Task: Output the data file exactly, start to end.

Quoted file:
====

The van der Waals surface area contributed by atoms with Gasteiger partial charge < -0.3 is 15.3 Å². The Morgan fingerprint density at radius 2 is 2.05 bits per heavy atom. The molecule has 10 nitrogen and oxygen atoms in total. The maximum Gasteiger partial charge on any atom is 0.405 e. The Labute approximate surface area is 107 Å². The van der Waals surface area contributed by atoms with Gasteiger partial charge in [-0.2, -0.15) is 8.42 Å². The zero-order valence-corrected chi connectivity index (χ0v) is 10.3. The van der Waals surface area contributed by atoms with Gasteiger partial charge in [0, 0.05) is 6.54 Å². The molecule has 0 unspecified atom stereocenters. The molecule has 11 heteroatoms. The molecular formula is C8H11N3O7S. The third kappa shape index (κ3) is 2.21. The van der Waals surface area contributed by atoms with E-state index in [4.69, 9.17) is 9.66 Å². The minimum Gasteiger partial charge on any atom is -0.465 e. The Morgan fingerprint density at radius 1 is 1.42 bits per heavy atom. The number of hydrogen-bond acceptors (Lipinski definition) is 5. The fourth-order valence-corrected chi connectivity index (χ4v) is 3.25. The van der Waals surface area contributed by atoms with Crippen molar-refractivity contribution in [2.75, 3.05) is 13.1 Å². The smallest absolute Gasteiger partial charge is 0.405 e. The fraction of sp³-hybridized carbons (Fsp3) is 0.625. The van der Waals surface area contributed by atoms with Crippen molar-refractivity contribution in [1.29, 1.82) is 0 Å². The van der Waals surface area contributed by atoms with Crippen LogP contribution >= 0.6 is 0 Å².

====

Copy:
The van der Waals surface area contributed by atoms with Gasteiger partial charge < -0.3 is 15.3 Å². The Morgan fingerprint density at radius 2 is 2.05 bits per heavy atom. The molecule has 10 nitrogen and oxygen atoms in total. The maximum Gasteiger partial charge on any atom is 0.405 e. The Labute approximate surface area is 107 Å². The van der Waals surface area contributed by atoms with Gasteiger partial charge in [-0.2, -0.15) is 8.42 Å². The zero-order valence-corrected chi connectivity index (χ0v) is 10.3. The van der Waals surface area contributed by atoms with Gasteiger partial charge in [0, 0.05) is 6.54 Å². The molecule has 0 unspecified atom stereocenters. The molecule has 11 heteroatoms. The molecular formula is C8H11N3O7S. The third kappa shape index (κ3) is 2.21. The van der Waals surface area contributed by atoms with E-state index in [4.69, 9.17) is 9.66 Å². The minimum Gasteiger partial charge on any atom is -0.465 e. The Morgan fingerprint density at radius 1 is 1.42 bits per heavy atom. The number of hydrogen-bond acceptors (Lipinski definition) is 5. The fourth-order valence-corrected chi connectivity index (χ4v) is 3.25. The van der Waals surface area contributed by atoms with Crippen molar-refractivity contribution in [2.75, 3.05) is 13.1 Å². The smallest absolute Gasteiger partial charge is 0.405 e. The fraction of sp³-hybridized carbons (Fsp3) is 0.625. The van der Waals surface area contributed by atoms with Crippen molar-refractivity contribution in [1.29, 1.82) is 0 Å². The van der Waals surface area contributed by atoms with Crippen LogP contribution >= 0.6 is 0 Å².